Termination Right

Most creators are amazed when they hear about the termination rights made possible by the 1976 Copyright Act.  By law it is possible for a creator to recapture the rights transferred by grant, such as a publishing contract, single song agreement, administration agreement, or security for a loan.  Even if the creator has an outstanding balance due to advances, termination is possible.  However, the right to terminate is a future contingent right, meaning you must take action at a future time to exercise your right or it will expire.

The law took effect on January 1, 1978, an important date for determining when a song can be terminated.  The author can serve notice of the intent to terminate, or if the author is no longer living, his/her statutory successors can serve notice.  The Copyright Office does not provide a form for notification, but is specific in their requirements of what must be included in the notice.

To give an example, we will present the most customary circumstance where a songwriter assigns his/her song to a publisher.

  • For songs copyrighted prior to 1978 and assigned by transfer of grant prior to 1978 there is a five-year future time window which gives opportunity to terminate the grant. The window begins on the 56th anniversary of the earlier of either the first registration of copyright or the first date the work was published with copyright notice and extends through the last day of the 60th year.  The writer is to pick a date within that window to terminate and notify the holder of the grant.  Most will pick the earliest date.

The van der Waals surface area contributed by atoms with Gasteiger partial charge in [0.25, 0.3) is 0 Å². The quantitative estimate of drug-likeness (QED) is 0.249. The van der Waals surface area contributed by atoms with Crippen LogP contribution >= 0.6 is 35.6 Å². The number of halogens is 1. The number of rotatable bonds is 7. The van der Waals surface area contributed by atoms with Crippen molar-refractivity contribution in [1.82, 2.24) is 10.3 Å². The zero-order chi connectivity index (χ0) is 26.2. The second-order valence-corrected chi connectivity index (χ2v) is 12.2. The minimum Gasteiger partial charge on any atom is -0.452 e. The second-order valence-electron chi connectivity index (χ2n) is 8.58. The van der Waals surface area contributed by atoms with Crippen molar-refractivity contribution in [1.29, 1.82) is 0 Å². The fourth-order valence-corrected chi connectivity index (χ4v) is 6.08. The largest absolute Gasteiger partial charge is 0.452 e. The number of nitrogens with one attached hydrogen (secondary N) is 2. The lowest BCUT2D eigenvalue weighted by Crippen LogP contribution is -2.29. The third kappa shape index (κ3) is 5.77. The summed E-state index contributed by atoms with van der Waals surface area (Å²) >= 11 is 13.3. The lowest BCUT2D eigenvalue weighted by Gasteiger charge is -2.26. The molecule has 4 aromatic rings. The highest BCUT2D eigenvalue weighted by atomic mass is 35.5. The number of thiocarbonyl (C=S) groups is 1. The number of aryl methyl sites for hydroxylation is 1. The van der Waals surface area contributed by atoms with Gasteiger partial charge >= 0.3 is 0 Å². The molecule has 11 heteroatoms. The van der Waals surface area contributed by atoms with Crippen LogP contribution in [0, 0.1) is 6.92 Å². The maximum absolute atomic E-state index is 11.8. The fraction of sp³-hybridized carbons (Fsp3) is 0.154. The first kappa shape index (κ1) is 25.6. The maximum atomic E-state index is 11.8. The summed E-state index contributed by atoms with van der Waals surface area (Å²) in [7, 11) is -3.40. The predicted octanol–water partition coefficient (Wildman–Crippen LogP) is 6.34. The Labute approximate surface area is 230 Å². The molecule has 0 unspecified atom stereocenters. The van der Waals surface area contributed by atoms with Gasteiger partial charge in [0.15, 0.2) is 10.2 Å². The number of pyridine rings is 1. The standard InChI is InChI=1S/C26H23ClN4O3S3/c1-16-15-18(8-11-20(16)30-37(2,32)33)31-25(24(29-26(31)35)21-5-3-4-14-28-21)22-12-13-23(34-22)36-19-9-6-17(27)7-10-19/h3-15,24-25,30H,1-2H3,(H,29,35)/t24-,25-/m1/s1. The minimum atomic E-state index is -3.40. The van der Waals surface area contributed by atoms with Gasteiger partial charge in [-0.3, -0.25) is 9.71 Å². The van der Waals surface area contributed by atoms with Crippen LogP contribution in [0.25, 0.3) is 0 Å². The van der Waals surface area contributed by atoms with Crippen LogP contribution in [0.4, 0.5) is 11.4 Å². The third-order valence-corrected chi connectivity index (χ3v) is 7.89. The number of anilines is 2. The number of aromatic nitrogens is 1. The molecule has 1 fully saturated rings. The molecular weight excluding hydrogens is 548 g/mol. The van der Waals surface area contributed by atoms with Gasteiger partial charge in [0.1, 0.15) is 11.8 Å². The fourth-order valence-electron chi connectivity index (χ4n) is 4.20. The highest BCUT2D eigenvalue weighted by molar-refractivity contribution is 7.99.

• Certain guidelines are specified.  The notification must be no more than ten years prior to the termination date picked by the writer, and no less than two years.  Because of the two year minimum notification period, there are really only thirteen years in which to notify in order to terminate in this first window.  Terminating in the first window would return the copyright to the creator for up to 39 years of remaining copyright protection.
  • For an older work in its renewal term on the effective date of the Sonny Bono Copyright Term Extension Act (effective October 27, 1998), but for which the original termination window had expired, a second window is possible at the 75th anniversary as described above based on the same guidelines and extending through the last day of the 79th year.  Terminating in this second window would return the copyright for up to 20 years of remaining protection.
  • For songs that enter copyright protection or have a transfer of grant on or after 1978, the law provides again a five year time window for termination.  The dates of the window are predicated on the date of transfer of the grant, meaning signing an assignment of the song.  For an assignment that includes publishing rights, the termination window begins the earlier of 35 years from the first publication date or 40 years from signing the transfer.  For an assignment that does not include publishing rights, such as a security for a loan, the five-year termination window begins 35 years after the date of signing the grant.
  • Unlike for pre-1978 songs, there is no second window of opportunity.  Miss the first opportunity to terminate and there is no other.

This is a simplified explanation of some of the guidelines.  One has to be prepared with many specifics regarding the work to facilitate termination, including title, writers, copyright dates, copyright numbers, date of publication, agreements covering the work, the specific termination date, and possibly identification and agreement of the statutory successors.  Notice must be served at the correct time.

Legacyworks, LLC is a great source for providing this service to authors and successors who recognize the great benefits the law has given them in this right to terminate.

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